Personality Disorders: Manage them before they manage you
Date: November 2, 2022
Times: 12:00 PM-3:30 PM Eastern
Speaker: Greg Dubord, MD
Accreditation: 9.0 Mainpro+ Credits
The "superpower" of reading and managing personalities
How common are the personality disorders? According to a recent meta-analysis (Volkert, 2018), over 12% of your patients likely have one. The rates are much higher among those in your practice with “illness anxiety disorder”: 75% of hypochondriacs have one personality disorder, and nearly 50% have three or more.
Unfortunately, and as you know all too well, personality disorders aren’t found only among our patients. The personalities of our colleagues, family members, and friends can also contribute to some rather profound suffering.
This practical workshop begins with a review of the science of personality assessment. We examine the most popular inventories, doing a fair bit of debunking along the way. Fortunately, some inventories are indisputably evidence-based. You'll have an opportunity to analyze yourself (and your loved ones, if you're so inclined) using one of the very best.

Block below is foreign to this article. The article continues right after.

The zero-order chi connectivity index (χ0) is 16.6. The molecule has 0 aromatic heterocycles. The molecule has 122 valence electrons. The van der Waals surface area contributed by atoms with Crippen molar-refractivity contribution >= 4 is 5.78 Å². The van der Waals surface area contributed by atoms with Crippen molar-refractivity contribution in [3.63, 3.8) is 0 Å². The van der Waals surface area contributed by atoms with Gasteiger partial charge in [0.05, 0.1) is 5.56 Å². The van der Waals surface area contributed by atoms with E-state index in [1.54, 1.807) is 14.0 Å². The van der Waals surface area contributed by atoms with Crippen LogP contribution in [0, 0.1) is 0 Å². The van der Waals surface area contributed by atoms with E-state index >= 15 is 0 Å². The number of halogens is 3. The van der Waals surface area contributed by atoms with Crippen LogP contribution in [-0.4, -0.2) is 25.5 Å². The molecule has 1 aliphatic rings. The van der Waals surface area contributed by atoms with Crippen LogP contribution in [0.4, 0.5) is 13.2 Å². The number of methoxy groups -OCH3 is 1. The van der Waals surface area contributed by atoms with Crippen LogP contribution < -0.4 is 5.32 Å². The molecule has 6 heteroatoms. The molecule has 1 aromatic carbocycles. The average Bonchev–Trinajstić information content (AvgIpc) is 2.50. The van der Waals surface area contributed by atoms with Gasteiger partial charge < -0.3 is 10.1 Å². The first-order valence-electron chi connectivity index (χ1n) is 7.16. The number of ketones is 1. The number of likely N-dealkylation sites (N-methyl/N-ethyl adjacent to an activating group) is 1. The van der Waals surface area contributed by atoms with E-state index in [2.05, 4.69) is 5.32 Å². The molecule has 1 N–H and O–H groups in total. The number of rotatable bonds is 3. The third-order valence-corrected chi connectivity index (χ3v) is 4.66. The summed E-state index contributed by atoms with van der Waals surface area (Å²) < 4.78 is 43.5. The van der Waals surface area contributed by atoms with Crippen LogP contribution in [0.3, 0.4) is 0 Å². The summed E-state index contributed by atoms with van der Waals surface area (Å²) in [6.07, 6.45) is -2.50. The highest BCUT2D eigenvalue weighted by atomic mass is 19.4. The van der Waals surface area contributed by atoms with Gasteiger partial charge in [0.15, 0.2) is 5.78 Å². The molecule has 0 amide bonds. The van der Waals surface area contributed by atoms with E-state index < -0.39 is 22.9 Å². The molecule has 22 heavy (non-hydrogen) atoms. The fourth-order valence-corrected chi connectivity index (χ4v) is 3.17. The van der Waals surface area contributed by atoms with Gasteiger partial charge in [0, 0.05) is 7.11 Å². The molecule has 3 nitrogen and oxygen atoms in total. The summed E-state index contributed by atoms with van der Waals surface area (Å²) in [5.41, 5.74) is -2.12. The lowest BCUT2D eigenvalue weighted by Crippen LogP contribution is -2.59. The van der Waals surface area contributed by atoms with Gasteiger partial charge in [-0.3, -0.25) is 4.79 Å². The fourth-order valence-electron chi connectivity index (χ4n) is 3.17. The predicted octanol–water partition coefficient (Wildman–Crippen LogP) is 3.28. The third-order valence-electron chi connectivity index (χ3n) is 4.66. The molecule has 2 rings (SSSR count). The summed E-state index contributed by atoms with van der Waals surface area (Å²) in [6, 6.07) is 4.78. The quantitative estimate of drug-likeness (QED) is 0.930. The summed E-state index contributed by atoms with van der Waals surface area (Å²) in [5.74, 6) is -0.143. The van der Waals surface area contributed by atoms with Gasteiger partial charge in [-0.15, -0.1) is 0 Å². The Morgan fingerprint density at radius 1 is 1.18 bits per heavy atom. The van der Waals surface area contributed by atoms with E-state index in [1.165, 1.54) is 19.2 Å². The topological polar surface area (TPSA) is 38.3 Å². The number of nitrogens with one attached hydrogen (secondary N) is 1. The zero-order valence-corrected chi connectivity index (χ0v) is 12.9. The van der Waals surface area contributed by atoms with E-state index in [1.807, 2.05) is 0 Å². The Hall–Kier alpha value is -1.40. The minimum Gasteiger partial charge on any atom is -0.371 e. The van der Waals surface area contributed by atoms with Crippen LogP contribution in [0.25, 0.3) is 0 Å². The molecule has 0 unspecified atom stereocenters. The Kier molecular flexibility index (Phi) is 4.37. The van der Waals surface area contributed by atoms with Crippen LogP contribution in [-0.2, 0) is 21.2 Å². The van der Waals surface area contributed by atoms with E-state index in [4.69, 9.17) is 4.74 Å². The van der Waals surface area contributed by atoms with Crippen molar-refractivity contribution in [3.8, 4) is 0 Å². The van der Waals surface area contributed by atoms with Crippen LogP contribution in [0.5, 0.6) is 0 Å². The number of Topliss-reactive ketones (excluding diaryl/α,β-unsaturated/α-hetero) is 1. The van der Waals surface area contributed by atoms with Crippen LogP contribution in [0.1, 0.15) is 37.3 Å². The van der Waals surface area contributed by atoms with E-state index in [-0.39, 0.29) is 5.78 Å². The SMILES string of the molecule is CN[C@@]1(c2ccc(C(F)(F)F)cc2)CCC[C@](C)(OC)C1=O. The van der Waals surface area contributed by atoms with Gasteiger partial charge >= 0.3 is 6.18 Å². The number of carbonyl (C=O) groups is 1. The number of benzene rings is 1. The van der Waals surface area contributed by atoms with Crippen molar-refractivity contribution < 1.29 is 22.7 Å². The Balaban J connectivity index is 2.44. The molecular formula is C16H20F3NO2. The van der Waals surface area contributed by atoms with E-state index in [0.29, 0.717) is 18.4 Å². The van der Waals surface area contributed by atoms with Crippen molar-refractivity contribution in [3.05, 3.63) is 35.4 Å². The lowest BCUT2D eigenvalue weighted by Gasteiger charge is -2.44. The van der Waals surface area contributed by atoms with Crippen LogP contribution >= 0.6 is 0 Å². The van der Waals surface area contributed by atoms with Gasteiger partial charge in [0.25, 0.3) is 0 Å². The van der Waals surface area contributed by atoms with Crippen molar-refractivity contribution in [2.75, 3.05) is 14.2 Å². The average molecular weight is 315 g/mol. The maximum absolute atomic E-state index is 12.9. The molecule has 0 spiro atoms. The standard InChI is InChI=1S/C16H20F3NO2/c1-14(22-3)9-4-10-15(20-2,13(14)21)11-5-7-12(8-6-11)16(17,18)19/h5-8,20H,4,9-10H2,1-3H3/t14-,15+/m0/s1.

The core of the workshop is the systematic review of DSM-5’s ten personality disorders: the insensitively-named "MAD" (paranoid, schizoid, schizotypal), "BAD" (antisocial, borderline, histrionic, narcissistic), and "SAD" (avoidant, dependent, and obsessive-compulsive) "clusters".
As we review each of the ten personality disorders, our emphases are on 1) rapid diagnosis (when possible); 2) modular treatments (when desired), and 3) clinician coping (always). The complex issue of the diagnosis of children and adolescents will be debated.
Borderline personality disorder necessitates extra time. Today nearly 20% of female university students have significant BPD symptoms, and cutting is rising among tweens (ages 8 to 12). In this expanded section we focus on managing non-suicidal self-injuries, with practical tips harvested from CBT and its relevant derivatives (i.e., DBT and ACT).
Although nobody woke would advocate labeling, there is clearly much value in knowing what kind of person one is dealing with. Many case challenges (e.g., in preventive medicine & chronic disease management)—and a high percentage of interpersonal disputes—gain clarity through the lens of personality.
Personalities and their disorders are by definition enduring and predictable. When you improve your skills in reading others, you give yourself a little "superpower".
That superpower will make both your clinical practice and your life in general a fair bit easier.